Let’s look at a 2009 piece by the Gazette’s satirical Saturday columnist Josh Freed, who they say compared the Office Québécois de la langue française to the Nazis because of a reference to the language inspectors as “the Apostrophe SS.” (Freed explains the controversy here.) This so outraged language activist Gilles Rhéaume that he filed a complaint with the Quebec Press Council — which was rejected (read it here) because they, at least, understood Freed hadn’t called Rhéaume or anyone else a Nazi. (Either that or the Press Council members are francophobes, too.)
I dug deeper into several of the articles cited in the survey — many of them far from “recent” — and found the survey’s authors must have gone out of their way to misinterpret them and strip them completely of context. It can give you at least five examples of this, but one should suffice for today’s column.
In a section accusing Maclean’s magazine of francophobia because it published a cover story on Quebec corruption, they say that columnist Paul Wells, a well-respected journalist with a profound understanding of Quebec, called Bill 101 “an essentially intolerant law” in a piece written just after the election.
Wells was writing about the shift in PQ policies and language under the leadership of Pauline Marois. The document quotes him, saying this: “The PQ gets angry when my colleagues call this xenophobia. Fine. Call it Happy Fun Politics if you prefer. But it represents a fundamental change in the party’s policies on language and identity. It identifies bilingual non-francophones — people whose first language is not French but who can converse easily in French — as a problem. And it seeks to make Montreal a less welcoming home for them.”
OMG! He used the X-word! If you bother to read the entire column (it’s here), I defy you to describe it as francophobic or an attack on Bill 101. And if you DO think it promotes hatred of French-speaking Quebecers, I invite you to read many of his other columns where Wells promotes hatred of Stephen Harper, the Conservatives, the Liberals, the NDP, Justin Trudeau, the Senate, the Oilsands, Enbridge, autism and Michael Bublé.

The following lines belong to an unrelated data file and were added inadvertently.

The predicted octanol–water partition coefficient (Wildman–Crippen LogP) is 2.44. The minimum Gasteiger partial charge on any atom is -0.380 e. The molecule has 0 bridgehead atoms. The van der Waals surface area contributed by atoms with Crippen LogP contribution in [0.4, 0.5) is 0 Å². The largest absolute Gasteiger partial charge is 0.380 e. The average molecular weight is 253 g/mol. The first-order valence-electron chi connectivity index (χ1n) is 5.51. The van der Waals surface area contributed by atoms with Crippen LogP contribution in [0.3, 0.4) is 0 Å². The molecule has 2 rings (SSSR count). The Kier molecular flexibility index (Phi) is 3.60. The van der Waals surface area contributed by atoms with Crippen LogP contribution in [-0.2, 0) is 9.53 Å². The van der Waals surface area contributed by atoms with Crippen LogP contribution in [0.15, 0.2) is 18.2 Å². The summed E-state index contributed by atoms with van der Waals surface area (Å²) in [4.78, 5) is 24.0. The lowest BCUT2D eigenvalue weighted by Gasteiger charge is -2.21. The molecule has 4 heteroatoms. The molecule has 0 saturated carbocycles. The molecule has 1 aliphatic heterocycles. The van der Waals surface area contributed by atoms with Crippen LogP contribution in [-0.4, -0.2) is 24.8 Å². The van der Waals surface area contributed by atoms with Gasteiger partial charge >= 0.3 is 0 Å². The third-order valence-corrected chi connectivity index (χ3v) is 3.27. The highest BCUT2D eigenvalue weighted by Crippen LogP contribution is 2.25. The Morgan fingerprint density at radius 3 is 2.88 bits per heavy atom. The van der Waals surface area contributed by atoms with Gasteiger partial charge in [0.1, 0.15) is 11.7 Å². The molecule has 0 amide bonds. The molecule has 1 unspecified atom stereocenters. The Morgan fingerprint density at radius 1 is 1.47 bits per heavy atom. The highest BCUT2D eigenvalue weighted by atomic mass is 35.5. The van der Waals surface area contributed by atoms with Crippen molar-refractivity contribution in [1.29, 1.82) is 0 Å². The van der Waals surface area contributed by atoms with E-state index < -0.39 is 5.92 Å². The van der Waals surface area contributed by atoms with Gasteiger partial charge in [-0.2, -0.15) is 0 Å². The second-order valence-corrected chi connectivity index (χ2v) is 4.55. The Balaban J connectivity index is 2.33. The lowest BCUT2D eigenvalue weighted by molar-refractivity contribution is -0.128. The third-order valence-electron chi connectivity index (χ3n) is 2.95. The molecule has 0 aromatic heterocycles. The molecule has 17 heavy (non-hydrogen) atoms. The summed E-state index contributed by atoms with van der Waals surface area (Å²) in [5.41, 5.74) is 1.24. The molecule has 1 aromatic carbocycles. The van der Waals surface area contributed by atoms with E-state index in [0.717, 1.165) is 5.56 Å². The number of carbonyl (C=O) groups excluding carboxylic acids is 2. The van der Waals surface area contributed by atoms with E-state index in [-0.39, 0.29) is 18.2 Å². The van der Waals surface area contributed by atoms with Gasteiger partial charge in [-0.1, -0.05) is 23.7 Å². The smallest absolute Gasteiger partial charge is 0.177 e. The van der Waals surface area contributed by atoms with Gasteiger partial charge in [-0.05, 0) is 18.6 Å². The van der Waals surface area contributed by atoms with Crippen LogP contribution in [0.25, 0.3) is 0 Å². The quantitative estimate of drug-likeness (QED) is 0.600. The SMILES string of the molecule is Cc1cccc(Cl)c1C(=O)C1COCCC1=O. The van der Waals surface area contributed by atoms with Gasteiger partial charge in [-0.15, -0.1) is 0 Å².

I know that, by writing this column, some are going to accuse me of minimizing racism against francophones. Maybe I’ll even make the next blacklist. But the people who have truly watered down the strength of the message that racism — in any form — is unacceptable are the authors of a report that throws that label on every conceivable slight, sometimes going back decades. People who don’t draw a distinction between hating a particular race or religion vs. opposing a political option or ideology. People who toss the reasoned arguments of respected journalists, politicians and academics in the same basket as the hateful scribblings of anonymous Internet trolls and marginal crackpots.
If you wanted to look for racist statements, en français, against anglophones, Muslims, Haitians or Jews, you wouldn’t have to look much farther than Facebook and online comments in the Journal de Montréal.
Doing that, though, seems to me to be akin to hanging out with the nasty neighbour. The one who ordered me to speak French. The one who informed me that I could never be québécois even though I was born here, raised here and stayed here despite better opportunities elsewhere — because I am chez nous.
My nasty neighbour is the exception, not the rule. And we know that because for every exchange like the one I described, there are hundreds of thousands of interactions every day in this province where people of different languages, faiths and political views peacefully share offices, buses and beds.
By all means, let’s denounce intolerance wherever we find it. But let’s not spend too much time among the trolls lest we, too, only see a world that’s always in the dark. ■
Peter Wheeland is a Montreal journalist and stand-up comic. His sardonic observations about the city and province appear every Wednesday. Follow him on Twitter, or find out about his upcoming stand-up performances here.